Diet-induced obesity : when does consumption become overconsumption?
Overconsumption is commonly implicated in the aetiology of obesity; however there is a lack of consensus on a definition and the most appropriate methodology for assessing it. The aim of this communication is to highlight the need for theoretical consensus on the assessment of overconsumption, which may lead to improved methodological standards in obesity research. In laboratory studies, overconsumption is most frequently inferred from the comparison of food intake within or between individuals against a single control. Measurement often relies on a single eating episode with limited consideration of preceding or subsequent intake. An alternative approach is to consider food intake in the context of energy requirements, within an energy balance framework. One such marker of chronic overconsumption is body weight. There is a need for agreement on the definition and measurement of overconsumption, so that its role in weight gain and obesity can be more precisely delineated.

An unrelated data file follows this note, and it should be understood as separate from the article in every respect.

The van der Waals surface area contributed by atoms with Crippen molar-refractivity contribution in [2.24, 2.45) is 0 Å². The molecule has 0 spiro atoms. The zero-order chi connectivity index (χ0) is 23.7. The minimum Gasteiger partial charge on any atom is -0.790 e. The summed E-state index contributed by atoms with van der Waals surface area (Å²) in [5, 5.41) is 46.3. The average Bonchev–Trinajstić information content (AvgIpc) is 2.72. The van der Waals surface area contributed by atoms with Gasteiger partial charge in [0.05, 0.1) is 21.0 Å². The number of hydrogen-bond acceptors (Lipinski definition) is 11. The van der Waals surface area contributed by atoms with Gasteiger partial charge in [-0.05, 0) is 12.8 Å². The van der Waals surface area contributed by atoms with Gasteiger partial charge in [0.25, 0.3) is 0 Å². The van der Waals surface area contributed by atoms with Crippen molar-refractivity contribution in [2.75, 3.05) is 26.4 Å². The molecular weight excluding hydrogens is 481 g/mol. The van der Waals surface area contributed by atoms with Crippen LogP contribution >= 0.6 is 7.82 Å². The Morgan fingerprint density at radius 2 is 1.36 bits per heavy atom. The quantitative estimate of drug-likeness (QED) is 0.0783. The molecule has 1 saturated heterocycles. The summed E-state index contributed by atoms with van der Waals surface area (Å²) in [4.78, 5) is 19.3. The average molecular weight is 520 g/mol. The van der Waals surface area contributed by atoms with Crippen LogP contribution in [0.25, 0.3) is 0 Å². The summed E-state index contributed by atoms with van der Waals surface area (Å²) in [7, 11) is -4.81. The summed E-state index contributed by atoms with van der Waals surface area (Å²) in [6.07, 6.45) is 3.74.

Impact and interest:
Citation counts are sourced monthly from and citation databases.
These databases contain citations from different subsets of available publications and different time periods and thus the citation count from each is usually different. Some works are not in either database and no count is displayed. Scopus includes citations from articles published in 1996 onwards, and Web of Science® generally from 1980 onwards.
Citations counts from theindexing service can be viewed at the linked Google Scholar™ search.
Full-text downloads displays the total number of times this work’s files (e.g., a PDF) have been downloaded from QUT ePrints as well as the number of downloads in the previous 365 days. The count includes downloads for all files if a work has more than one.
|Item Type:||Journal Article|
|Keywords:||overconsumption, obesity, methodological assessment, hyperphagia|
|Subjects:||Australian and New Zealand Standard Research Classification > MEDICAL AND HEALTH SCIENCES (110000) > OTHER MEDICAL AND HEALTH SCIENCES (119900) > Medical and Health Sciences not elsewhere classified (119999)|
|Divisions:||Current > QUT Faculties and Divisions > Faculty of Health
Current > Institutes > Institute of Health and Biomedical Innovation
Current > Schools > School of Exercise & Nutrition Sciences
|Copyright Owner:||Copyright 2012 Springer Science+Business Media New|
|Copyright Statement:||The original publication is available at SpringerLink http://www.springerlink.com|
|Deposited On:||05 Nov 2012 23:13|
|Last Modified:||14 Jan 2013 12:19|
Repository Staff Only: item control page